A5. When a hang glider enters a turn without the usual bar-forward, nose-up pitch input, what kind of trend is seen over time in the G-loading? How does this relate to the change in G-loading over time in a more normal turn entry where the pilot gives a bar-forward, nose-up pitch input to hold the airspeed constant and prevent the nose from dropping and the flight path from diving downward? In particular what do we see if we hold the bar in a constant position, in the fore-and-aft sense, and let the aircraft go through a whole series of pitch oscillations, all triggered by the initial roll-in from wings-level to a banked attitude? How do the airspeed, G-loading, and flight path change over time? Do these changes have any relation to the sensation of "slipping" as described by many hang glider pilots when they enter a turn without making the usual bar-forward, nose-up, pitch "coordination" input? Does this sensation of "slipping" have any relationship to actual sideslip as demonstrated by the deflection of a yaw string or telltale?

A6. This question deals with how to sustain a high sink rate in a hang glider, for example to maintain a positive descent rate to escape widespread strong lift. One author advocates a series of reversing turns, each entered in an "un-coordinated" manner—meaning that the pilot doesn’t make the usual bar-forward, nose-up, pitch input as he enters each turn. Instead the pilot makes a bar-aft, nose-down pitch input as he enters each turn. The author reports that this makes the hang glider "slip" sideways through the air, at least for a short time, after which the slip must be renewed by rolling back to wings-level and making another "uncoordinated" turn entry, hence the series of reversing turns. The end of each temporary "slip" is said to be signaled by an increase in the G-loading as the wing starts to fly in a "coordinated" manner. Is there anything to this? Specifically, is the average descent rate yielded by this method any higher than would be maintained in a steeply banked, fully-pulled-in, high-speed turn? Or in more detail: if we compare these two methods with the common parameter of some given maximum bank angle, which method yields the higher sink rate? If we compare these two methods with the common parameter of some given maximum allowable G-loading, which method yields the higher sink rate?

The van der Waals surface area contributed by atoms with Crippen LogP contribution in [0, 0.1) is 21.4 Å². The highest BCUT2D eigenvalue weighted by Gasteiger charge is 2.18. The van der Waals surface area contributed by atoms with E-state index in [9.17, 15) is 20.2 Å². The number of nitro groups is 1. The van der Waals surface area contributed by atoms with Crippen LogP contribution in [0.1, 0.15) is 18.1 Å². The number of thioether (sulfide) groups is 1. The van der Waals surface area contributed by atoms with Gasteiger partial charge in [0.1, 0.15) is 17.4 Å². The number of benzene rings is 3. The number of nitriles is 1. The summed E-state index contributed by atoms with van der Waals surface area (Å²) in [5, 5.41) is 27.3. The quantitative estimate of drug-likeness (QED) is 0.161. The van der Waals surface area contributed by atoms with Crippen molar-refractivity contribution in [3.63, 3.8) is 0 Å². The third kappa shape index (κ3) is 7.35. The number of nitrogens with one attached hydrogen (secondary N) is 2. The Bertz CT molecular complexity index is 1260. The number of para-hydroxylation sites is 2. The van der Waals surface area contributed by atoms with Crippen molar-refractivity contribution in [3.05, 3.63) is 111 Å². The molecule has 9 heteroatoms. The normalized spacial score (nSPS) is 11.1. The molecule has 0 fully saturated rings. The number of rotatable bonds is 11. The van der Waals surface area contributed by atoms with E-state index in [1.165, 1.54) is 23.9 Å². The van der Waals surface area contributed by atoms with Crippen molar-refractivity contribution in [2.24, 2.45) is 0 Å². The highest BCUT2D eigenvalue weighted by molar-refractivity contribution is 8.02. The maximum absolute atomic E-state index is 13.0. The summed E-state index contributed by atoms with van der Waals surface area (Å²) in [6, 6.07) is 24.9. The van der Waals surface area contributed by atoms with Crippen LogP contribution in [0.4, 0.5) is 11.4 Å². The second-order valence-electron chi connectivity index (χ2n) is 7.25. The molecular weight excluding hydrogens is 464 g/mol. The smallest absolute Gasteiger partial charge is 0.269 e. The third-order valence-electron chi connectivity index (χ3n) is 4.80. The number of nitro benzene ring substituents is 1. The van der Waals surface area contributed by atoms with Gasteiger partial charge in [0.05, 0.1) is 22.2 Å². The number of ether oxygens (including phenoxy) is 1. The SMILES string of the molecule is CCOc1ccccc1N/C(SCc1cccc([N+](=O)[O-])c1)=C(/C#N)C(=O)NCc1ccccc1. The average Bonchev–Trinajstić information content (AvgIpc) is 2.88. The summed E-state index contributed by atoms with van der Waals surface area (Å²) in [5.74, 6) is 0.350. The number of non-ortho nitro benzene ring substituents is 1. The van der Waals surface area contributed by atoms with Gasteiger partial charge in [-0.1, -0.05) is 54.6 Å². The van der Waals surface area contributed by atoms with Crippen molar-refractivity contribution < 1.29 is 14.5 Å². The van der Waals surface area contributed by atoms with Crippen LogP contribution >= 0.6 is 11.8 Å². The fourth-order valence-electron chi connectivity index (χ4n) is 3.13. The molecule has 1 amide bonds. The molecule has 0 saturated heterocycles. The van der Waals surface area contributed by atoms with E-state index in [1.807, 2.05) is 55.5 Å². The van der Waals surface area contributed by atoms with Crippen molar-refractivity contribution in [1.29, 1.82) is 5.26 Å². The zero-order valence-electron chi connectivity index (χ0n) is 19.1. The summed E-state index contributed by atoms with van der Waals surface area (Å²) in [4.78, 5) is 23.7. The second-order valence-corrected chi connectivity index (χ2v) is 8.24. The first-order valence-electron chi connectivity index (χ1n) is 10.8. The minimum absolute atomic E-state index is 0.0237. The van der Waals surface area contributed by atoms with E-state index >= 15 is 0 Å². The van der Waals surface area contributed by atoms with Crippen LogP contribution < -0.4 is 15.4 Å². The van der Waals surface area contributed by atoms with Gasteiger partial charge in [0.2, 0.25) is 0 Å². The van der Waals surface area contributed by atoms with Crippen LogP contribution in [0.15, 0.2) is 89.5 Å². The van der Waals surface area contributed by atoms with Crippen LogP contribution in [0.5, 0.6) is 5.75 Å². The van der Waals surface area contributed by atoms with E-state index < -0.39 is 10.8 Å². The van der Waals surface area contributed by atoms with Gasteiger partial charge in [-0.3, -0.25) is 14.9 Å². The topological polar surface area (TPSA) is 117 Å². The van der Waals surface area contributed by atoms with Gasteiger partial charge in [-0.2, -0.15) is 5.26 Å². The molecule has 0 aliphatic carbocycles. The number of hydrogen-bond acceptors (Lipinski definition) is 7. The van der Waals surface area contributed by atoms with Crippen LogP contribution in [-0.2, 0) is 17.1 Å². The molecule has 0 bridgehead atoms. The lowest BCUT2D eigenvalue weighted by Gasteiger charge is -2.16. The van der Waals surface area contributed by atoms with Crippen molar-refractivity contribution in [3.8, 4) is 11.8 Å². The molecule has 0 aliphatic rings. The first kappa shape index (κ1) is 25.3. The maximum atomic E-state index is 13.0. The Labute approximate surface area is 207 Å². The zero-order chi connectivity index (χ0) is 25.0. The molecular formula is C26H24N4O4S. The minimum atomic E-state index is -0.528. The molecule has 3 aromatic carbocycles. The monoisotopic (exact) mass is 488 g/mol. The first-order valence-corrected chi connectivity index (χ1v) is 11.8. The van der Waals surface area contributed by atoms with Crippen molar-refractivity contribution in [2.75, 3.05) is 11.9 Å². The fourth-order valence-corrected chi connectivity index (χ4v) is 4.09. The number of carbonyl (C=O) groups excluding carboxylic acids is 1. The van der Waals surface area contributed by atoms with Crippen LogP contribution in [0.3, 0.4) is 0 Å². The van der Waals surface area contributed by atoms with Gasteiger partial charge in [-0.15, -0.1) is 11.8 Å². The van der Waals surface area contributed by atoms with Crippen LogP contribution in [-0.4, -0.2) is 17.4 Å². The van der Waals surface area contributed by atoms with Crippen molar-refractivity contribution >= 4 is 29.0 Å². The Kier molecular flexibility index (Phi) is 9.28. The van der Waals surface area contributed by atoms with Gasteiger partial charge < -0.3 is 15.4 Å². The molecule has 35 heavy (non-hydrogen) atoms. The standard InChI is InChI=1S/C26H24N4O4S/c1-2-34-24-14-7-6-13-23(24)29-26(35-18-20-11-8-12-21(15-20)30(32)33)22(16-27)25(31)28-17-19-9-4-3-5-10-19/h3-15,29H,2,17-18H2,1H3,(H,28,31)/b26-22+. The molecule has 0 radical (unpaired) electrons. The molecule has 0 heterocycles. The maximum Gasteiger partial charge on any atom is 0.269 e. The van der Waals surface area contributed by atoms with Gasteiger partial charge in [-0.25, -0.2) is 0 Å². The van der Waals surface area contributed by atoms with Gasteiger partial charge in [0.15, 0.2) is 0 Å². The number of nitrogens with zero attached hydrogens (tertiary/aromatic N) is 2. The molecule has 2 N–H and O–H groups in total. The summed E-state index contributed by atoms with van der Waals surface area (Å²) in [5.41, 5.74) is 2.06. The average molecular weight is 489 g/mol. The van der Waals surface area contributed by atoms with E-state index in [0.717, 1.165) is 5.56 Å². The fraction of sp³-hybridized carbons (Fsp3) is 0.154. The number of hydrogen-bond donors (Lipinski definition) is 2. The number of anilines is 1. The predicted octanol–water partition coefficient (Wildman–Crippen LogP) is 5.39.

A7. If we investigate the questions of #A5 in an airplane, do we see dynamics that are similar to what we would see in a hang glider? What if we make a special tool to hold the control yoke in an absolutely fixed position in the fore-and-aft sense, so that only roll inputs are possible? (This would be rather difficult to accomplish in a hang glider but is quite easy in an airplane with a control yoke). If we roll quickly from wings-level to a steep bank, what kind of changes over time do we see in pitch attitude and flight path, airspeed, G-loading, and slideslip? How do these different parameters relate to each other? If we remove the tool and make roll quickly from wings-level to a steep bank, while simultaneously applying aft pressure on the control yoke to hold the nose up and prevent the airspeed from rising, how does this change the response that we see in the flight path, airspeed, and G-loading? And how does this change the response that we see in terms of sideslip?